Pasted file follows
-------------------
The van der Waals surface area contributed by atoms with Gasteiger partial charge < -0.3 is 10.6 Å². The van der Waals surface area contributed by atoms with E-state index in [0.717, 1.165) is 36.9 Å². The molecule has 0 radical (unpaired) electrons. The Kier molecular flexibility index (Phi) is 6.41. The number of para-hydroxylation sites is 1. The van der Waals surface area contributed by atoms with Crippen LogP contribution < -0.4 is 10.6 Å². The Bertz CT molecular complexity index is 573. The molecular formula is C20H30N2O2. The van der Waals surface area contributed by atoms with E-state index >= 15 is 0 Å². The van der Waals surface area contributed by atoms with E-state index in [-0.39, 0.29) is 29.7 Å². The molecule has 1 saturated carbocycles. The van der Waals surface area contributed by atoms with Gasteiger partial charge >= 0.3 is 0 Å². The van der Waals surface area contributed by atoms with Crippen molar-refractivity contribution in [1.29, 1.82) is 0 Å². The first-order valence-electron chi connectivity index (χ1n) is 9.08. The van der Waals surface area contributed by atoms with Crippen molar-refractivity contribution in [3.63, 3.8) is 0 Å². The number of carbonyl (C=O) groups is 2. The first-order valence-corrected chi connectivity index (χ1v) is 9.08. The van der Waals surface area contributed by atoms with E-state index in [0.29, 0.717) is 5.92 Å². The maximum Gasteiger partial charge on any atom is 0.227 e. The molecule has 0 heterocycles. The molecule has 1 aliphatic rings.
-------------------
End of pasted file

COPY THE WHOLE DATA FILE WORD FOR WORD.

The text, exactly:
The van der Waals surface area contributed by atoms with Gasteiger partial charge < -0.3 is 10.6 Å². The van der Waals surface area contributed by atoms with E-state index in [0.717, 1.165) is 36.9 Å². The molecule has 0 radical (unpaired) electrons. The Kier molecular flexibility index (Phi) is 6.41. The number of para-hydroxylation sites is 1. The van der Waals surface area contributed by atoms with Crippen LogP contribution < -0.4 is 10.6 Å². The Bertz CT molecular complexity index is 573. The molecular formula is C20H30N2O2. The van der Waals surface area contributed by atoms with E-state index >= 15 is 0 Å². The van der Waals surface area contributed by atoms with E-state index in [-0.39, 0.29) is 29.7 Å². The molecule has 1 saturated carbocycles. The van der Waals surface area contributed by atoms with Gasteiger partial charge >= 0.3 is 0 Å². The van der Waals surface area contributed by atoms with Crippen molar-refractivity contribution in [1.29, 1.82) is 0 Å². The first-order valence-electron chi connectivity index (χ1n) is 9.08. The van der Waals surface area contributed by atoms with Crippen molar-refractivity contribution in [3.63, 3.8) is 0 Å². The number of carbonyl (C=O) groups is 2. The first-order valence-corrected chi connectivity index (χ1v) is 9.08. The van der Waals surface area contributed by atoms with E-state index in [0.29, 0.717) is 5.92 Å². The maximum Gasteiger partial charge on any atom is 0.227 e. The molecule has 0 heterocycles. The molecule has 1 aliphatic rings.